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- From: Jared Mauch
- Date: Fri Jun 13 00:29:26 2003
On Thu, Jun 12, 2003 at 09:40:36PM -0400, Deepak Jain wrote:
> > When a 30Mpps IPv4 box falls back to <200kpps for IPv6, I don't think "not
> > completely functional" is an adequate description. To me, that falls into
> > the "not supported" category.
> Clearly, you wouldn't deploy this box for a native-IPV6 app. I am guessing
> Cisco is betting this box will have an upgrade available or be obsolete by
> the time the majority of their customers want to pass 30Mpps IPV6.
> Heck, a PC-IPV6 router will move more than 200Kpps, but I don't want to get
> on that horse.
Well, i'll try to steer the conversation in a different
I think that some of the hardware vendors need to seriously look
at their design policies for their new linecards, platforms, processors
and continue to leverage their existing software so that we can get the
necessary solutions to operate our networks. What am I talking about?
Well, we need to insure that not only the platform can forward
at linerate with all the necessary features turned on. You need
to place rate-limits, acls, ipv4, ipv6, unicast-rpf, load-sharing,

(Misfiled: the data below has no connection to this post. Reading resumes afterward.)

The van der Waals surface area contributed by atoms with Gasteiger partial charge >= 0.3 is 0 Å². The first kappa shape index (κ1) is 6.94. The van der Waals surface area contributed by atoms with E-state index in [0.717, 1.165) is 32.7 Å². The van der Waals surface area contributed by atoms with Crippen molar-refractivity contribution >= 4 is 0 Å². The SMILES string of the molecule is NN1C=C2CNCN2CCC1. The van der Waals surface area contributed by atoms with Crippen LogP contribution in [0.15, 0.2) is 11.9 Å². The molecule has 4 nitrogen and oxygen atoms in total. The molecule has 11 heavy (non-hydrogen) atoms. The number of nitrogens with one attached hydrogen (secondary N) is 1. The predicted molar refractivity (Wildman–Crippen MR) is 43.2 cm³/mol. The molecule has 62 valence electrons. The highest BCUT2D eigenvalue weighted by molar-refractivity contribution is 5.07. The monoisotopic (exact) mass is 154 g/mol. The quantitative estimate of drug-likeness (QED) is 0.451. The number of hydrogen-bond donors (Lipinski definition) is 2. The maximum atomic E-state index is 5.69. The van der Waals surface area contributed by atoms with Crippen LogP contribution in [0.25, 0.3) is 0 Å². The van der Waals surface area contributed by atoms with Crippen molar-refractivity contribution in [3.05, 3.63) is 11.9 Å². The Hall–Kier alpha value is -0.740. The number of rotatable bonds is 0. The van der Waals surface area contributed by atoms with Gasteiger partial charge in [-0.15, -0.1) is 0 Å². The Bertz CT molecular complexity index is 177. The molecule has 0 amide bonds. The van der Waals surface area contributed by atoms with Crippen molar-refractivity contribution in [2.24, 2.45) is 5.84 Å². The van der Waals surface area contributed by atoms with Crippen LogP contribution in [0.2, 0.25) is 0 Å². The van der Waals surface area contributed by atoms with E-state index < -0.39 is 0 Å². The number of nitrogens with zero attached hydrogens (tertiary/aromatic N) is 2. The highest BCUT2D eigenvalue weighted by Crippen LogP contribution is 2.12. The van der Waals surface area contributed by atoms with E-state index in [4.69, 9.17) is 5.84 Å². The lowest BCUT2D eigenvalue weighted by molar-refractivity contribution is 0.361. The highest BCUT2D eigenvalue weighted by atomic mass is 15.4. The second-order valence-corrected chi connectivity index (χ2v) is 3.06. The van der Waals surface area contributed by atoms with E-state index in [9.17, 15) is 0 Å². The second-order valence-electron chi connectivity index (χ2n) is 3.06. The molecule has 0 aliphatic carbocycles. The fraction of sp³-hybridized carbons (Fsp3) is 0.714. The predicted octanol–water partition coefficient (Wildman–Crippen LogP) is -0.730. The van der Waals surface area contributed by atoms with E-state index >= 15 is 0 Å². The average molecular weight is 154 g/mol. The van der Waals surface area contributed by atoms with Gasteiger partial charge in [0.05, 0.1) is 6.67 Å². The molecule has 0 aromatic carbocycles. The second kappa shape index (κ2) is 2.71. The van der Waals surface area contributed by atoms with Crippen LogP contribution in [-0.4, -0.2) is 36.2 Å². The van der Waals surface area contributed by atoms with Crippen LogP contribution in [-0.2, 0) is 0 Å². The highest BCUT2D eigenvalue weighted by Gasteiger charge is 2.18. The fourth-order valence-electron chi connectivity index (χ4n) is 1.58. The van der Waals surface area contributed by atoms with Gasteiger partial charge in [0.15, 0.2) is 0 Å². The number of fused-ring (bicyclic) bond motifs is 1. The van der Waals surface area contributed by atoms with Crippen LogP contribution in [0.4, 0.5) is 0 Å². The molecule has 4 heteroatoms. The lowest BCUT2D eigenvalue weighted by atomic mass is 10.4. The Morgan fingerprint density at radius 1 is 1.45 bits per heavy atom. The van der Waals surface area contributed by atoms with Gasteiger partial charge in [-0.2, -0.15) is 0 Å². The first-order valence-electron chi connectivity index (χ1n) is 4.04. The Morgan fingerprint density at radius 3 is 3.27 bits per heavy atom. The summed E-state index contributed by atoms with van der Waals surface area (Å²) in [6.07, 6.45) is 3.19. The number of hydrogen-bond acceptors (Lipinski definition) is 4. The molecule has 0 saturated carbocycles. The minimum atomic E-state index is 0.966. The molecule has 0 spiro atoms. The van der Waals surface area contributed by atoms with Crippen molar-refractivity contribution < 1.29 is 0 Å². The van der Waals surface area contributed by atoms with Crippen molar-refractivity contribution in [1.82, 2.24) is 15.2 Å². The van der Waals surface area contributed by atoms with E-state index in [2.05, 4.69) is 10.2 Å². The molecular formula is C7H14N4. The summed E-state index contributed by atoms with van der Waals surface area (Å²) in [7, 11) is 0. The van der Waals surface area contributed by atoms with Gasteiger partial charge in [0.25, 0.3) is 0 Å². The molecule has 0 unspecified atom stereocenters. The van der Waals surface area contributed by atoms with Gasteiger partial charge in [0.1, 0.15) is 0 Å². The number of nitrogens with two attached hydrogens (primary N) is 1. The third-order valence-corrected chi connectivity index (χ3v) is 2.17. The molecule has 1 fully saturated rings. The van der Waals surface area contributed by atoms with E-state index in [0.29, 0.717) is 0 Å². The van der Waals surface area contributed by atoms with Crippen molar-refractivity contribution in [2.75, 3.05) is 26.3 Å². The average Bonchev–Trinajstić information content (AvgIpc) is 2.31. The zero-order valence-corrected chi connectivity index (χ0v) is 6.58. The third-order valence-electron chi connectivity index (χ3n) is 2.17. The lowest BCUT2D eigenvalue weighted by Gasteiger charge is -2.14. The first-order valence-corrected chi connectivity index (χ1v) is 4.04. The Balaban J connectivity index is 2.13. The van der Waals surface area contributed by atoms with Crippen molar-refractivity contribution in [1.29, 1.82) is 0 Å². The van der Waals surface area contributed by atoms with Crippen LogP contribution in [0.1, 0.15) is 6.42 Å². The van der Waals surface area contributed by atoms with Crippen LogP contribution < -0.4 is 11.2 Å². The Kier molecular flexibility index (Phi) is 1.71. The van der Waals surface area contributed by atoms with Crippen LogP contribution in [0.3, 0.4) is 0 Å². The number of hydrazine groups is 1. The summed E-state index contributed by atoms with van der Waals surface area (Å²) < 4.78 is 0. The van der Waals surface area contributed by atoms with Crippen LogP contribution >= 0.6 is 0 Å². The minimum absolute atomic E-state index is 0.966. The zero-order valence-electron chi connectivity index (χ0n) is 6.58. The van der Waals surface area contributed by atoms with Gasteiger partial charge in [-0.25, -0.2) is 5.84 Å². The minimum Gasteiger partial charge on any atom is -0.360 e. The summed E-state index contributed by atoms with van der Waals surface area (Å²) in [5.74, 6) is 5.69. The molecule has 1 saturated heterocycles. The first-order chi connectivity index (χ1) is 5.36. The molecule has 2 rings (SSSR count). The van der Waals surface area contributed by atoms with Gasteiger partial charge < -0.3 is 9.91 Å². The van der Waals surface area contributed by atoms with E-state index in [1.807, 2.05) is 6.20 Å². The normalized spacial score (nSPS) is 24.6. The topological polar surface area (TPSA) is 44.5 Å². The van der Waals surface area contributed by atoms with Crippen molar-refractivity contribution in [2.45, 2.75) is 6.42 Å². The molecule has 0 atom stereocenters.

mac accounting, received mac address acl logging (at least one "core" vendor
seems to be missing this still) and more. The platform needs to boot
in ~30-60 seconds. Yeah, NSF/HA will help things, but nobody ever needs
to do a cold start because there's never a power outage ...
there need to be sufficent processing power that there aren't
any problems (or percieved problems - eg: customers actually do expect
your routers to respond to icmp promptly otherwise they'll claim packetloss;
this isn't the case most of the time, but any percieved problem can possibly
cause you to lose customers) handling BGP updates and providing good
[interactive] response time.
I truly think that in order to provide all the necessary
features needed in the core we need the vendors to go through at least
2 more hardware generations to provide the features necessary if they
do not make too many mistakes. Otherwise we'll be chasing how to look
into the mpls packets to do DoS tracking for years to come.
Jared Mauch | pgp key available via finger from firstname.lastname@example.org
clue++; | http://puck.nether.net/~jared/ My statements are only mine.